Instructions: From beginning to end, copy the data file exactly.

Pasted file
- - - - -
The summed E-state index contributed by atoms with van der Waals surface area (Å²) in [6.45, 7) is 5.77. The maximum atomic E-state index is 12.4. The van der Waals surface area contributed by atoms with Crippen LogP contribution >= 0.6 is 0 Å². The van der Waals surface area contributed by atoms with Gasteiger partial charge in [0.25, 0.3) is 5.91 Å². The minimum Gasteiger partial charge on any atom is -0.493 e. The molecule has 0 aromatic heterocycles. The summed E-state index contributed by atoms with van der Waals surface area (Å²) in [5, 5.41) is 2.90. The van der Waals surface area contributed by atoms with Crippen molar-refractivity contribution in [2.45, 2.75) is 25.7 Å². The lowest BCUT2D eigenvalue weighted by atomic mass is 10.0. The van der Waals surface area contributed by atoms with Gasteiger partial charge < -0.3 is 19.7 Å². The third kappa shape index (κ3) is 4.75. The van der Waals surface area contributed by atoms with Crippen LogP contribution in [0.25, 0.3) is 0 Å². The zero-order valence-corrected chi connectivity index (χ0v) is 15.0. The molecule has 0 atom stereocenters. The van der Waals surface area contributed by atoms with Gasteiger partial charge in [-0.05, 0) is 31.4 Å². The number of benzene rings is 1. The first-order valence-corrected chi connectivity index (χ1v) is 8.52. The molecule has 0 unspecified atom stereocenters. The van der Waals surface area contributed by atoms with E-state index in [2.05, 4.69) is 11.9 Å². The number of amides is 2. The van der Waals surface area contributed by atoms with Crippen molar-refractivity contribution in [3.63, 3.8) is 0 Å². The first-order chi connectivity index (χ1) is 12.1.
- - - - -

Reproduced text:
The summed E-state index contributed by atoms with van der Waals surface area (Å²) in [6.45, 7) is 5.77. The maximum atomic E-state index is 12.4. The van der Waals surface area contributed by atoms with Crippen LogP contribution >= 0.6 is 0 Å². The van der Waals surface area contributed by atoms with Gasteiger partial charge in [0.25, 0.3) is 5.91 Å². The minimum Gasteiger partial charge on any atom is -0.493 e. The molecule has 0 aromatic heterocycles. The summed E-state index contributed by atoms with van der Waals surface area (Å²) in [5, 5.41) is 2.90. The van der Waals surface area contributed by atoms with Crippen molar-refractivity contribution in [2.45, 2.75) is 25.7 Å². The lowest BCUT2D eigenvalue weighted by atomic mass is 10.0. The van der Waals surface area contributed by atoms with Gasteiger partial charge < -0.3 is 19.7 Å². The third kappa shape index (κ3) is 4.75. The van der Waals surface area contributed by atoms with Crippen LogP contribution in [0.25, 0.3) is 0 Å². The zero-order valence-corrected chi connectivity index (χ0v) is 15.0. The molecule has 0 atom stereocenters. The van der Waals surface area contributed by atoms with Gasteiger partial charge in [-0.05, 0) is 31.4 Å². The number of benzene rings is 1. The first-order valence-corrected chi connectivity index (χ1v) is 8.52. The molecule has 0 unspecified atom stereocenters. The van der Waals surface area contributed by atoms with E-state index in [2.05, 4.69) is 11.9 Å². The number of amides is 2. The van der Waals surface area contributed by atoms with Crippen molar-refractivity contribution in [3.63, 3.8) is 0 Å². The first-order chi connectivity index (χ1) is 12.1.